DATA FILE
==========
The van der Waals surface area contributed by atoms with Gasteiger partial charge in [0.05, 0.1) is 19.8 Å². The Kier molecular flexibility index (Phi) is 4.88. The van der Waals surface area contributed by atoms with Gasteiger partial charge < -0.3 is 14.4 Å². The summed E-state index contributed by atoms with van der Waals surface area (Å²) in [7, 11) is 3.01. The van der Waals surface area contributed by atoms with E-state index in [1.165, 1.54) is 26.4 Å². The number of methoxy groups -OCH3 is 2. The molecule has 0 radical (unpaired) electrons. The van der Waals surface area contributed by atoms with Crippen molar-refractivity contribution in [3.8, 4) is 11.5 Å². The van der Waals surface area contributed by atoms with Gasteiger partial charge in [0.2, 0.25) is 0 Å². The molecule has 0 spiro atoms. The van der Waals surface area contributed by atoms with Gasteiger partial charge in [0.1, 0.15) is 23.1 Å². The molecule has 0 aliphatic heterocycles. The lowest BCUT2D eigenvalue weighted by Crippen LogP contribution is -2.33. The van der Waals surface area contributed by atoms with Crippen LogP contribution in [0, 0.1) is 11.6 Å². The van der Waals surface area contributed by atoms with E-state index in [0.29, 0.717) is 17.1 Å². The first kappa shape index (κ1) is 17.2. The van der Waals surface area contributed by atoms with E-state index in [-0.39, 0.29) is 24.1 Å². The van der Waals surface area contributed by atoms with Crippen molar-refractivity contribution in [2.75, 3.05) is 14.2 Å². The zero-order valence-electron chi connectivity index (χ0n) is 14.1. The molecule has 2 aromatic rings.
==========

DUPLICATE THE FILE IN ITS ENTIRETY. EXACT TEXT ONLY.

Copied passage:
The van der Waals surface area contributed by atoms with Gasteiger partial charge in [0.05, 0.1) is 19.8 Å². The Kier molecular flexibility index (Phi) is 4.88. The van der Waals surface area contributed by atoms with Gasteiger partial charge < -0.3 is 14.4 Å². The summed E-state index contributed by atoms with van der Waals surface area (Å²) in [7, 11) is 3.01. The van der Waals surface area contributed by atoms with E-state index in [1.165, 1.54) is 26.4 Å². The number of methoxy groups -OCH3 is 2. The molecule has 0 radical (unpaired) electrons. The van der Waals surface area contributed by atoms with Crippen molar-refractivity contribution in [3.8, 4) is 11.5 Å². The van der Waals surface area contributed by atoms with Gasteiger partial charge in [0.2, 0.25) is 0 Å². The molecule has 0 spiro atoms. The van der Waals surface area contributed by atoms with Gasteiger partial charge in [0.1, 0.15) is 23.1 Å². The molecule has 0 aliphatic heterocycles. The lowest BCUT2D eigenvalue weighted by Crippen LogP contribution is -2.33. The van der Waals surface area contributed by atoms with Crippen LogP contribution in [0, 0.1) is 11.6 Å². The van der Waals surface area contributed by atoms with E-state index in [0.29, 0.717) is 17.1 Å². The first kappa shape index (κ1) is 17.2. The van der Waals surface area contributed by atoms with E-state index in [-0.39, 0.29) is 24.1 Å². The van der Waals surface area contributed by atoms with Crippen molar-refractivity contribution in [2.75, 3.05) is 14.2 Å². The zero-order valence-electron chi connectivity index (χ0n) is 14.1. The molecule has 2 aromatic rings.